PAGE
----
Young Designers' Showcase
By 民視英語新聞 Formosa TV English News May 10, 2021
The Young Designers’ Exhibition is back in physical form this year, after going online last year due to the pandemic. This year’s event opens on May 14 with the latest in creative student designs. Formosa News reporter Stephany Yang gets a preview of this year’s show.
For a person who has a sudden heart attack, receiving CPR within four minutes can make the difference between life and death. To make it easier for bystanders to give CPR, students from Taipei Tech designed a hydraulic press that can produce twice the force of a human hand. The device, called “LIGHTAID,” can save the rescuer’s physical energy during CPR, and facilitate a more effective rescue.
We have a statistic that usually healthy people or rescuers that perform CPR will usually start to feel tired after two minutes, after that, the strength to give CPR is not effective for rescuing people. The main concept idea is the hydraulic press. With the hydraulic
Another student invention is this “Infinity Bubble.” It''s a small enclosed space that can be assembled quickly. Its outer layer uses negative pressure and filtration technology to block viruses.
We hope that structure and the interior and architecture can provide something to prevent the COVID-19. The main concept we provide is flexible and movable to do bubble structure interior or architecture. This is the HEPA filter. So air come in here, we can do a magnetic field to extend the space so that the air will be like different layers so that this interior air is completely clean.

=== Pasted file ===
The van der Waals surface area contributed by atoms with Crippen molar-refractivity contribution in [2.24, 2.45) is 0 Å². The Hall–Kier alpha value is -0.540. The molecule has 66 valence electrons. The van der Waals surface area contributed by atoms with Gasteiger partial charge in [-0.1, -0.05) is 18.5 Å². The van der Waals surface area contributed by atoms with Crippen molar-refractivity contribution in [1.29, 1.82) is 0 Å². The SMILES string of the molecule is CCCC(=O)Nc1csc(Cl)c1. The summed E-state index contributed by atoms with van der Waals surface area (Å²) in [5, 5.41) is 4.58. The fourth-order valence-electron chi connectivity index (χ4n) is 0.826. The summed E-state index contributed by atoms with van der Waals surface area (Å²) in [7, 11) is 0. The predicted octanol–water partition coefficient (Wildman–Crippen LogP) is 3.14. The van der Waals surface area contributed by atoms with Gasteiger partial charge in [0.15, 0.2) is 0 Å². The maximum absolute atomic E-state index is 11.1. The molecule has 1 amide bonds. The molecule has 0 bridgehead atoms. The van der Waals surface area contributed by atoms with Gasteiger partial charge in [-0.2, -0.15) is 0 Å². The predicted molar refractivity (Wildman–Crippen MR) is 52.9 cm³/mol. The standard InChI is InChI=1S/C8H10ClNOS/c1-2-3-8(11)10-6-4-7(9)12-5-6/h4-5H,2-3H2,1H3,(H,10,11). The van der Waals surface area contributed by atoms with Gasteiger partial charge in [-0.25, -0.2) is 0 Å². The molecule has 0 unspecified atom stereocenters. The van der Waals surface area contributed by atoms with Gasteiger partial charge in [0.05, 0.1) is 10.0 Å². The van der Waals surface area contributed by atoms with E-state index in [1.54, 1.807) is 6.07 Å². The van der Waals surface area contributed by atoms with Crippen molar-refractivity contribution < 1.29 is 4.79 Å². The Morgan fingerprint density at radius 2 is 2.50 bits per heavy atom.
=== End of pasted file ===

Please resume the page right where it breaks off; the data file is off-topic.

The more difficult part of the design work was thinking of how to transport it to affected areas of the world as soon as possible. We thought a lot about shape and form when designing this product.
Right now, in India, the crisis is most severe. They don’t really have a way to protect themselves at home. Due to insufficient medical care, there’s no way to achieve true isolation in the hospital, so this bubble house can actually be used as for quarantine. It can be quickly transported and it opens when unfolded. When a family member has an infected person, they can live in there.
Another team of students designed a sustainable sanitary napkin that can be easily made by women in Uganda, where sanitary products are not always available. Their napkin is made of local agricultural waste.
We found two types of fruits, one is banana and the other is pineapple. These two are the most commonly produced fruits of Uganda. The leaves of pineapples and the trunk of banana trees are rich in fiber. So you can use this agricultural waste, and use these fibers to make disposable simple sanitary napkins.
Formosa News reporter
These student works will be showcased at the National Taipei University of Technology and the Nangang Exhibition Center.
These student works are finalists for a Young Pin Award, which will be handed out at the Young Designers’ Exhibition. The event will be hosted at Nangang Exhibition Center from May 14-17.